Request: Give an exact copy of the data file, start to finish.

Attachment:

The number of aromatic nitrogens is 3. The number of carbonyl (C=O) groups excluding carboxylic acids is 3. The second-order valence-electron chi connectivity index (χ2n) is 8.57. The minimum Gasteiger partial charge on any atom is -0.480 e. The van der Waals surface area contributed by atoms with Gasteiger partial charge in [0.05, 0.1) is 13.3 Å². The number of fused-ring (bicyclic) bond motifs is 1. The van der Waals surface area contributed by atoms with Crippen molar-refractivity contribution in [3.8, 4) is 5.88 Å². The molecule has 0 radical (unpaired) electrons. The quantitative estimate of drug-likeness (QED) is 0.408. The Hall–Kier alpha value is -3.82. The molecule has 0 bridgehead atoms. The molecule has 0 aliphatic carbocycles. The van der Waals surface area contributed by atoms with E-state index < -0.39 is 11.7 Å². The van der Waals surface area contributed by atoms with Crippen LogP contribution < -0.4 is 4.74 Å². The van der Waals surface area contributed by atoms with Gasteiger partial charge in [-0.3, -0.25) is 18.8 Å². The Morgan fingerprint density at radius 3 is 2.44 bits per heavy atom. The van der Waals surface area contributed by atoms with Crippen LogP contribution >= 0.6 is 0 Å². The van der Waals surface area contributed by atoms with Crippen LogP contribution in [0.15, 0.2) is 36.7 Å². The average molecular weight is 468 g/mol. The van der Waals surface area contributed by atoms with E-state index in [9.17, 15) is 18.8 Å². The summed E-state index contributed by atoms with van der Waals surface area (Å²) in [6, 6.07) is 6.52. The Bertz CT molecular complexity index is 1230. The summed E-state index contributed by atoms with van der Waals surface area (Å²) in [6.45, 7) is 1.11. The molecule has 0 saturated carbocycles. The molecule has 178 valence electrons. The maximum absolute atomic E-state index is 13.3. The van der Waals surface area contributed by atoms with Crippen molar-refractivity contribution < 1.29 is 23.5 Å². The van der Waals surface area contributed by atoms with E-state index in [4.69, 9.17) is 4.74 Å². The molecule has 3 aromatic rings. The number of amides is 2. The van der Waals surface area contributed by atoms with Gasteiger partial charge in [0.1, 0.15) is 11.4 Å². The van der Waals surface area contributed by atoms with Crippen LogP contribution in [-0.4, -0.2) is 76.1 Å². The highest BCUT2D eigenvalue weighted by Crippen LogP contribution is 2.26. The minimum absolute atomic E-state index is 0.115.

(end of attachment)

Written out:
The number of aromatic nitrogens is 3. The number of carbonyl (C=O) groups excluding carboxylic acids is 3. The second-order valence-electron chi connectivity index (χ2n) is 8.57. The minimum Gasteiger partial charge on any atom is -0.480 e. The van der Waals surface area contributed by atoms with Gasteiger partial charge in [0.05, 0.1) is 13.3 Å². The number of fused-ring (bicyclic) bond motifs is 1. The van der Waals surface area contributed by atoms with Crippen molar-refractivity contribution in [3.8, 4) is 5.88 Å². The molecule has 0 radical (unpaired) electrons. The quantitative estimate of drug-likeness (QED) is 0.408. The Hall–Kier alpha value is -3.82. The molecule has 0 bridgehead atoms. The molecule has 0 aliphatic carbocycles. The van der Waals surface area contributed by atoms with E-state index < -0.39 is 11.7 Å². The van der Waals surface area contributed by atoms with Crippen LogP contribution < -0.4 is 4.74 Å². The van der Waals surface area contributed by atoms with Gasteiger partial charge in [-0.3, -0.25) is 18.8 Å². The Morgan fingerprint density at radius 3 is 2.44 bits per heavy atom. The van der Waals surface area contributed by atoms with Crippen LogP contribution >= 0.6 is 0 Å². The van der Waals surface area contributed by atoms with Crippen LogP contribution in [0.15, 0.2) is 36.7 Å². The average molecular weight is 468 g/mol. The van der Waals surface area contributed by atoms with E-state index in [9.17, 15) is 18.8 Å². The summed E-state index contributed by atoms with van der Waals surface area (Å²) in [6, 6.07) is 6.52. The Bertz CT molecular complexity index is 1230. The summed E-state index contributed by atoms with van der Waals surface area (Å²) in [6.45, 7) is 1.11. The molecule has 0 saturated carbocycles. The molecule has 178 valence electrons. The maximum absolute atomic E-state index is 13.3. The van der Waals surface area contributed by atoms with Crippen molar-refractivity contribution < 1.29 is 23.5 Å². The van der Waals surface area contributed by atoms with E-state index in [4.69, 9.17) is 4.74 Å². The molecule has 3 aromatic rings. The number of amides is 2. The van der Waals surface area contributed by atoms with Gasteiger partial charge in [0.1, 0.15) is 11.4 Å². The van der Waals surface area contributed by atoms with Crippen LogP contribution in [-0.4, -0.2) is 76.1 Å². The highest BCUT2D eigenvalue weighted by Crippen LogP contribution is 2.26. The minimum absolute atomic E-state index is 0.115.